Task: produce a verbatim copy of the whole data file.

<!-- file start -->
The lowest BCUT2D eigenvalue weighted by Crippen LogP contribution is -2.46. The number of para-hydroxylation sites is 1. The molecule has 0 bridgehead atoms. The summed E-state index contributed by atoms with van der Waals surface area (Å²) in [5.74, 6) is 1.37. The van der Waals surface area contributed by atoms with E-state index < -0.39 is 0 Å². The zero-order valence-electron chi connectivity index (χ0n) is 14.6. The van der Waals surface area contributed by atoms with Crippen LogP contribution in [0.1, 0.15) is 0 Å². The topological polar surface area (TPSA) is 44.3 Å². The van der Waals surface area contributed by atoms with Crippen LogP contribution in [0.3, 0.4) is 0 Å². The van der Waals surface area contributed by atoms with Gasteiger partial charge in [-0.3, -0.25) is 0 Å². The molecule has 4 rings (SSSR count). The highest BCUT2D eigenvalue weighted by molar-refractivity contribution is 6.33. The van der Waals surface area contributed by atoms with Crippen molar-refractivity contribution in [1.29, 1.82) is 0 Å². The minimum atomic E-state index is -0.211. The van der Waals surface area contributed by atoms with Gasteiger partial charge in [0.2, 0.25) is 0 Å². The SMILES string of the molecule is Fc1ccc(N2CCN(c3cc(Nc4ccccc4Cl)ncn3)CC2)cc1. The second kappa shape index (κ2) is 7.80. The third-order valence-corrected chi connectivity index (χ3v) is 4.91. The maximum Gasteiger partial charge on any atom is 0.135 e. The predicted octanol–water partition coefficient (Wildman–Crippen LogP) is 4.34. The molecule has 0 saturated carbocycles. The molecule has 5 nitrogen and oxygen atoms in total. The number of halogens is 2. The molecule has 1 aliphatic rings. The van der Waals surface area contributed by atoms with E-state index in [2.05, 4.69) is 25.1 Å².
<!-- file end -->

The lowest BCUT2D eigenvalue weighted by Crippen LogP contribution is -2.46. The number of para-hydroxylation sites is 1. The molecule has 0 bridgehead atoms. The summed E-state index contributed by atoms with van der Waals surface area (Å²) in [5.74, 6) is 1.37. The van der Waals surface area contributed by atoms with E-state index < -0.39 is 0 Å². The zero-order valence-electron chi connectivity index (χ0n) is 14.6. The van der Waals surface area contributed by atoms with Crippen LogP contribution in [0.1, 0.15) is 0 Å². The topological polar surface area (TPSA) is 44.3 Å². The van der Waals surface area contributed by atoms with Crippen LogP contribution in [0.3, 0.4) is 0 Å². The van der Waals surface area contributed by atoms with Gasteiger partial charge in [-0.3, -0.25) is 0 Å². The molecule has 4 rings (SSSR count). The highest BCUT2D eigenvalue weighted by molar-refractivity contribution is 6.33. The van der Waals surface area contributed by atoms with Crippen molar-refractivity contribution in [1.29, 1.82) is 0 Å². The minimum atomic E-state index is -0.211. The van der Waals surface area contributed by atoms with Gasteiger partial charge in [0.2, 0.25) is 0 Å². The SMILES string of the molecule is Fc1ccc(N2CCN(c3cc(Nc4ccccc4Cl)ncn3)CC2)cc1. The second kappa shape index (κ2) is 7.80. The third-order valence-corrected chi connectivity index (χ3v) is 4.91. The maximum Gasteiger partial charge on any atom is 0.135 e. The predicted octanol–water partition coefficient (Wildman–Crippen LogP) is 4.34. The molecule has 0 saturated carbocycles. The molecule has 5 nitrogen and oxygen atoms in total. The number of halogens is 2. The molecule has 1 aliphatic rings. The van der Waals surface area contributed by atoms with E-state index in [2.05, 4.69) is 25.1 Å².